Earlier this year, the Napa County Board of Supervisors considered a proposal that would require local political parties to reimburse county election offices for conducting private central committee elections. However, Napa County election officials recently backed off after party leaders threatened litigation.
Political parties have successfully argued in court that they are private organizations, therefore the state has no right to tell them how to conduct their nomination proceedings. In fact, the California Democratic Party successfully relied on the private right to control their primary elections in the landmark case California Democratic Party v. Jones in 2000 (holding that the State of California could not force political parties to allow non-members to participate in their primary elections).
In Wilson v. San Luis Obispo County Democratic Central Committee (2009), the California Second District Court of Appeal stated that county central committees are part of the political parties internal and private affairs, which may not be subject to state control. As a result of the decision, the State of California is no longer allowed to enforce the process by which party central committee elect their members -- BUT, the state still administers and funds the process.
So where does that leave the state's county registrars of voters? (1) They have to first ask the political parties how they want to conduct their central committee elections, and (2) The registrars have to conduct the central committee elections with public tax-dollars and resources.
In response, a growing number of county registrars in California, including the registrar in Napa County, have felt an obligation to request reimbursement from the parties for conducting central committee elections on the public dime.
However, all of these counties have now backed off from moving forward with the proposal -- and quite abruptly, too.
The Fresno Bee reported Tuesday that Charles Bell and Thomas Willis, lawyers for California's Republican Party and Democratic Party, respectively, "sent Napa County a letter threatening legal action if it tried to charge the political parties for the central committee elections."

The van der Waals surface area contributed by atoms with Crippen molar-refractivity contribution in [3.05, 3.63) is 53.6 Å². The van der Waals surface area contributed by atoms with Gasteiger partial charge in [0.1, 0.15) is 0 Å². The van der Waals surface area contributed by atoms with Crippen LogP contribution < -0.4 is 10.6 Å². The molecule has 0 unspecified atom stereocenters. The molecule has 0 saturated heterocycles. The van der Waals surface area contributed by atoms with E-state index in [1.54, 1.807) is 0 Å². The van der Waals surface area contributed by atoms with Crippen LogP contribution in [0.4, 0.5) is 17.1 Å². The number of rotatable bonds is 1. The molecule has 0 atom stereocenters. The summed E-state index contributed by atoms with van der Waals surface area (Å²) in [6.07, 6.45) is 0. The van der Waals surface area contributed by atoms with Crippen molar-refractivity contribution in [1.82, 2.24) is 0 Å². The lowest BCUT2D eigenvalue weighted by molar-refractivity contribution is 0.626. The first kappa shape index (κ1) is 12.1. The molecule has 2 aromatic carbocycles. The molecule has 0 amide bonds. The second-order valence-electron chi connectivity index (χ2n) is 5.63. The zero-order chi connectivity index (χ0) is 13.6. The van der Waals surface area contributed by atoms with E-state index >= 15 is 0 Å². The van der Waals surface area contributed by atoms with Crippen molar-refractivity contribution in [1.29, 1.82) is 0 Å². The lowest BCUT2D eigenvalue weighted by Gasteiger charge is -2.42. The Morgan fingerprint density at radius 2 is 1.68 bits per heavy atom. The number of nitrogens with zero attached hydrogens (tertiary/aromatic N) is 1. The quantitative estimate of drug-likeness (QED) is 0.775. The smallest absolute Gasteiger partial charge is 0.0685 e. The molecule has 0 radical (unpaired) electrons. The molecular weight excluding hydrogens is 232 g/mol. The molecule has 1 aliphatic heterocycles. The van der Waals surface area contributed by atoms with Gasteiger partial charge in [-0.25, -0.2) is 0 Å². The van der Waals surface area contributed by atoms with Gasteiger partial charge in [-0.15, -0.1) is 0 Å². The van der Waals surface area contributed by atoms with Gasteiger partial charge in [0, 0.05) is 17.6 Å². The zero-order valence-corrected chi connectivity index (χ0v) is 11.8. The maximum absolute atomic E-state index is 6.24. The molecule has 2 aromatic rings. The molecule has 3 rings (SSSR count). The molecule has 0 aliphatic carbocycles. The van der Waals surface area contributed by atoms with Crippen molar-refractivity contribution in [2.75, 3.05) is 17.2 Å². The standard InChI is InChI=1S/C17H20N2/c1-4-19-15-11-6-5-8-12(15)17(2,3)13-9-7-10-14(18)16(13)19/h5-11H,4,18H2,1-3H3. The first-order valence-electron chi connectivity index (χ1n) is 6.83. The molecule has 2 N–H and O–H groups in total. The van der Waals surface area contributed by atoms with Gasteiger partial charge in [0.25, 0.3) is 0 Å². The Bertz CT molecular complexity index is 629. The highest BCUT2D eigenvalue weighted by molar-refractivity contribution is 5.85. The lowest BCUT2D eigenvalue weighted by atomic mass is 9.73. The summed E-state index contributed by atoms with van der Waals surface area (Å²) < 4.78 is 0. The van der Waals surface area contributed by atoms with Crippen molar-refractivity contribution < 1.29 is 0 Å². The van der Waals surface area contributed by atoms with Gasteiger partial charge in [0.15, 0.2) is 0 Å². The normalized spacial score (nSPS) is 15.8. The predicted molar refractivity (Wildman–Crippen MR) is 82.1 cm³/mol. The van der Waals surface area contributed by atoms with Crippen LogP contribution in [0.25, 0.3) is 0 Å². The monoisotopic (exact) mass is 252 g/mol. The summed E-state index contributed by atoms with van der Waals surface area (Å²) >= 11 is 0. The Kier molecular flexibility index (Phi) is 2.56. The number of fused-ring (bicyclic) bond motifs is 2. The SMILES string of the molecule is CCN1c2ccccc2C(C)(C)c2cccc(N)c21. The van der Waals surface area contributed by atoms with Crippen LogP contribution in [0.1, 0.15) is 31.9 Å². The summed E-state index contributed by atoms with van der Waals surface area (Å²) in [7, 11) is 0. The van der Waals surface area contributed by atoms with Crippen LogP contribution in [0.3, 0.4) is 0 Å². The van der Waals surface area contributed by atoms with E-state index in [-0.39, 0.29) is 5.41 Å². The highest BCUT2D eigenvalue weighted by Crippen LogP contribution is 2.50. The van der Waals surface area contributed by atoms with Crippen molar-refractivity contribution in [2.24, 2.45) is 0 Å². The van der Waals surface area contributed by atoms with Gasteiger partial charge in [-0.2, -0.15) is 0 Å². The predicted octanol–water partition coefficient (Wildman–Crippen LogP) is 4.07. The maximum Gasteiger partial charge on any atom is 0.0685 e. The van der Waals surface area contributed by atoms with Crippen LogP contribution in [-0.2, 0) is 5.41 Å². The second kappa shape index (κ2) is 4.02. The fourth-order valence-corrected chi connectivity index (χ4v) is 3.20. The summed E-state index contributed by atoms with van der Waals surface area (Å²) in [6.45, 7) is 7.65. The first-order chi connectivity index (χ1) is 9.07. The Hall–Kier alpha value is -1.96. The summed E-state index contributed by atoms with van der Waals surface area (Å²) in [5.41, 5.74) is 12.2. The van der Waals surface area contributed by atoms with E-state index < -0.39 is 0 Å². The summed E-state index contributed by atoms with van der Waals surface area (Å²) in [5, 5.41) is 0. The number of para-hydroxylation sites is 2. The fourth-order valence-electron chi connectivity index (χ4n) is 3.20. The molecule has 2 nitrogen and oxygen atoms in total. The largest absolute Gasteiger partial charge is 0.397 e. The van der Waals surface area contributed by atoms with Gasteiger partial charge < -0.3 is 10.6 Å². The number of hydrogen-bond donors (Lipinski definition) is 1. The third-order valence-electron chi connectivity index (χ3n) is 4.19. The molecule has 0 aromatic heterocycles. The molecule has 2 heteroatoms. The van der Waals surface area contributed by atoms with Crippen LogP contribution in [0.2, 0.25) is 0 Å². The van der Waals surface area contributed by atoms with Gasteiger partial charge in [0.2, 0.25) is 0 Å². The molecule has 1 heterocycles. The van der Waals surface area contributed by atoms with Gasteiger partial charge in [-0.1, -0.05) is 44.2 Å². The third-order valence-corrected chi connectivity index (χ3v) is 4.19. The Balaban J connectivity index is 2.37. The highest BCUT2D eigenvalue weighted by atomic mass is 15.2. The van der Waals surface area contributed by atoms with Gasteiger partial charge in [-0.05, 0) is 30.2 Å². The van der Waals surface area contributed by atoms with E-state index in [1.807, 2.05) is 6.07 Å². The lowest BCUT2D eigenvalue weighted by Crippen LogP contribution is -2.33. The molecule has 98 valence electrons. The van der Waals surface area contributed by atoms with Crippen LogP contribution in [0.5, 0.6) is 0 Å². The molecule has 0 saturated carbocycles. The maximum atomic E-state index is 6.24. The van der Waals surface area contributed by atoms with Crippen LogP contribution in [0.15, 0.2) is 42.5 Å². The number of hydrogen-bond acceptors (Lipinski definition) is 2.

The letter states:
“Should Napa County cross the Rubicon, in spite of the substantial legal reasons it cannot do so without the Constitution’s and the Legislature’s authorization, it is likely to face costly litigation by the state’s political parties seeking to protect their county central committees’ right of access to the June 2016 ballot.”
Many party leaders believe that counties should be required to foot the bill for their private activities, even though many county voters cannot participate in these elections, and candidates running do not even have to take an oath to defend the U.S. Constitution, state constitution, or county law.
In fact, the political parties have so much control over the process that even when a member is elected through the process administered by the county registrars, the party can remove a central committee member under its own internal party rules.
In short, the court ruled in Wilson that central committees don't have to follow the California Elections Code if they don't want to. Neither the state, nor the county, has jurisdiction over these central committees in how they conduct their elections, but they still have to pay for and administer them, in the manner the parties choose, without reimbursement from the parties.
The issue continues to raise a very simple, fundamental question: should publicly funded elections serve the public, or the private interests of political parties?